Between green smoothies and colorful salads, green foods seem to be in a league of their own as a healthy choice. It’s a choice that many of us envision our best selves making on a regular basis. What is it about green foods that make it such an important part of a balanced diet?
To start, the majority of potassium in our diet comes from fresh greens. They’re high in vitamins A, C and E, plus they are a great source of phytonutrients—compounds that protect and boost your immune system. No need to hold back—add to meals and snacks with abundance as green foods are naturally low in calories and free of saturated fats and cholesterol.
- Broccoli: This vegetable supports the liver by stimulating bile flow into the digestive tract. Bile helps the body to detoxify and digest fats.
- Brussels sprouts: This cruciferous veggie supports the phases of liver detoxification. Packed full of soluble and insoluble fiber, it helps fight disease and keeps you feeling fuller longer.
- Cabbage: Another cruciferous veggie low in calories and high in nutrients, cabbage provides a good source of glutathione, powerful antioxidants, and acts as a liver protector as well as helps expel toxins from the liver.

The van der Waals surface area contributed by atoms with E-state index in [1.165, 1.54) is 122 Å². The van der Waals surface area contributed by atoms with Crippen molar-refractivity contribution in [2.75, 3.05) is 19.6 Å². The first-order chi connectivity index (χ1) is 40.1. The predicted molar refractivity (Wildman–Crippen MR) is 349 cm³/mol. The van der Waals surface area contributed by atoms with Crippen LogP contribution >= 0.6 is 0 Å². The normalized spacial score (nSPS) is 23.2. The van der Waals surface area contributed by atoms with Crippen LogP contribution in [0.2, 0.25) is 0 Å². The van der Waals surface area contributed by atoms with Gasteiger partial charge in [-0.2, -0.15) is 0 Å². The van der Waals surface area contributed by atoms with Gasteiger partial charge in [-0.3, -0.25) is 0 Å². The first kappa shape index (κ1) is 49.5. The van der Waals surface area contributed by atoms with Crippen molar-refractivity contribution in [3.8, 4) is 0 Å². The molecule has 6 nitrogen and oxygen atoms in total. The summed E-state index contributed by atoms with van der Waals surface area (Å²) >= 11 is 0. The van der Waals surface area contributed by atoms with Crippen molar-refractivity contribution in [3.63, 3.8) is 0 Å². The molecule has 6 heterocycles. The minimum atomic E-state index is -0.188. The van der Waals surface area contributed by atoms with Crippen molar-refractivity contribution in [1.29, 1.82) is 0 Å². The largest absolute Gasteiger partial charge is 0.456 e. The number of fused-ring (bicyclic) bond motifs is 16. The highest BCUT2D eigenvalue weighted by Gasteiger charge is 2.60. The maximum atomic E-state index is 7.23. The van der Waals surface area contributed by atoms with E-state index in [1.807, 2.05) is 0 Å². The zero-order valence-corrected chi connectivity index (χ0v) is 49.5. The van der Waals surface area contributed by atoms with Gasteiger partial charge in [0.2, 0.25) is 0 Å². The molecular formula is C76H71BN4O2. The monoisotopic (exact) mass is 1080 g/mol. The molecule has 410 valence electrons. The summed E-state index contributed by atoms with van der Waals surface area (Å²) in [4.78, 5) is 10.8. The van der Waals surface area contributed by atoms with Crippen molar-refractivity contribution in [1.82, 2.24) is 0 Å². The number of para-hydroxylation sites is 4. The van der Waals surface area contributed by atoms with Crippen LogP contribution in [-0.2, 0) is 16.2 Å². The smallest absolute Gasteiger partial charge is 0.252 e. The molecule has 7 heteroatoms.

- Green tea: Richer in antioxidants than white and black tea, green tea can boost your metabolism and help your body burn extra calories per day.
- Powder greens: Made from ingredients like spirulina, kelp, alfalfa, wheatgrass and barley, a scoop of greens added to smoothies or juices offers nutrient-rich health benefits that may protect you from disease and help restore the body’s natural pH balance.
- Wheatgrass: Commonly found in powder form, it improves bile movement, may help lower triglycerides, and provides prebiotic fibers that boost healthy bacteria production. Fresh wheatgrass is now available at our juice bars in Sprouts stores.
- Mixed greens: An easy and convenient way to make salad, mixed greens can be found in store packaged plastic bags, “clamshells,” and loosely in bulk. A darker mix contains more antioxidants and nutrients than the lighter-colored varieties.